Robert Snoden or Snowden (Mansfield, unknown date – London, 1621) was an English bishop.[1]


He was born in Mansfield Woodhouse, the third son of Ralph Snoden. In May 1580 he matriculated as a sizar at Christ's College, Cambridge, where he graduated B.A. in 1583, M.A. in 1586, B.D 1593.[2] He became a Fellow of Christ's in 1589, rector of Harby, Leicestershire, in 1596 and of Hickling, Nottinghamshire in 1598.[3] The same year, he received the degree of Doctor of Divinity.[4]

Snoden became a chaplain to James I in 1614, and was appointed as Bishop of Carlisle in 1616. This was attributed to the influence of George Villiers.[5] Snoden found his diocese poverty-stricken rather than troublesome, as he wrote to the king.[6] He died in London.[3][7][8]


  1. ^ William Hutchinson The history and antiquities of the city of Carlisle - 1796 Page 48 "His successor EPISCOPUS XXXVI. Robert Snowden, was a Nottinghamshire, man by birth : he was consecrated bishop of Carlisle, in November 1616. "
  2. ^ "Snoden, Robert (SNDN580R)". A Cambridge Alumni Database. University of Cambridge.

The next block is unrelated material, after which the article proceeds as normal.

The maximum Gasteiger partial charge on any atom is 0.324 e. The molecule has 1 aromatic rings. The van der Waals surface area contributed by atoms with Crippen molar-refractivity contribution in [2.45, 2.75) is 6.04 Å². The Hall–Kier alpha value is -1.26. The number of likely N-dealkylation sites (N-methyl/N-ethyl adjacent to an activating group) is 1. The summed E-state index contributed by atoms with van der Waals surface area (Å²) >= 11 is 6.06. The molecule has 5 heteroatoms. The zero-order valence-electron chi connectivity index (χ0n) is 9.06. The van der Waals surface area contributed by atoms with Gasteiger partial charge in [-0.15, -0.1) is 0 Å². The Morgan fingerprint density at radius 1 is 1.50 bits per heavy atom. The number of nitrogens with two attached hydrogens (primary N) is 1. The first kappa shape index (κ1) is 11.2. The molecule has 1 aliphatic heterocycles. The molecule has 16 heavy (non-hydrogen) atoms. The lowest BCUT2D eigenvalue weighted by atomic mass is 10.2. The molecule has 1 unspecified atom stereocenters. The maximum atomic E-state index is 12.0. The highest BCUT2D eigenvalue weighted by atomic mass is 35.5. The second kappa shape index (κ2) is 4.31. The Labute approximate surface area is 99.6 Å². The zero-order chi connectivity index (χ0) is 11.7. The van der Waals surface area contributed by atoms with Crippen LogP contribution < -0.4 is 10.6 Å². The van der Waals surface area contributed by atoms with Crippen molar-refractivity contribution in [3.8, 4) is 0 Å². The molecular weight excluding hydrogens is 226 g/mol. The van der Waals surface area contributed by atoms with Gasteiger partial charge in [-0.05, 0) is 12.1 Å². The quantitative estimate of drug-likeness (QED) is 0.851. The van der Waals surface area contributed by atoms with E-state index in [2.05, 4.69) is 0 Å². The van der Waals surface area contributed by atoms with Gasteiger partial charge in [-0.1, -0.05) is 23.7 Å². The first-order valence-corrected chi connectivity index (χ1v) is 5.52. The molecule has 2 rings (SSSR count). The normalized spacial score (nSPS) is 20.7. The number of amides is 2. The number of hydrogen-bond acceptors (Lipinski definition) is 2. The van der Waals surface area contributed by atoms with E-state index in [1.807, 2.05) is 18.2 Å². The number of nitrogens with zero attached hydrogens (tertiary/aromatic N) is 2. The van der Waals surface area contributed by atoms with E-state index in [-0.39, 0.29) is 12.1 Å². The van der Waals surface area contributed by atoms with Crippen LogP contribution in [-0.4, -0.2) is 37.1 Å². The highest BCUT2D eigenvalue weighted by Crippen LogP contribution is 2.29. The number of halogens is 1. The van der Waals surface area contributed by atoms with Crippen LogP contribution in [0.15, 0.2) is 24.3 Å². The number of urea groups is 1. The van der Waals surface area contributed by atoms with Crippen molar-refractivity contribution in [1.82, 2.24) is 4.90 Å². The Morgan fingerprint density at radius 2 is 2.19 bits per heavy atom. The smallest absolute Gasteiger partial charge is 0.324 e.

3. ^ a b John Peile, Biographical register of Christ's College 1505-1905 and of the earlier foundation, God's House 1448-1505 (1913), p. 159.
  4. ^ John Venn, J. A. Venn, Alumni Cantabrigienses, Vol. IV (Cambridge University Press, 1927), p. 119
  5. ^ Claire Cross -Patronage and Recruitment in the Tudor and Early Stuart Church 1996 "Dr Kenneth Fincham has identified some thirty Jacobean bishops for whom this is true, including Robert Snowden and Lewis Bayley of those formerly in Prince Henry's service in 1610 and both Abbot brothers, Lancelot Andrewes, Richard ...
  6. ^ "Images of Cumbria - Diocesan Histories : Carlisle".
  7. ^ CCED page
  8. ^ Peter Linehan St John's College, Cambridge: A History - 2011 - Page 132 "Robert Snowden, bishop of Carlisle, an undergraduate at Christ's during the 1580s, recommended his eldest son to Owen Gwyn, not only for his 'ingenious and studious aptnes to any part of book-learning' but also for his 'skill in vocall and ..."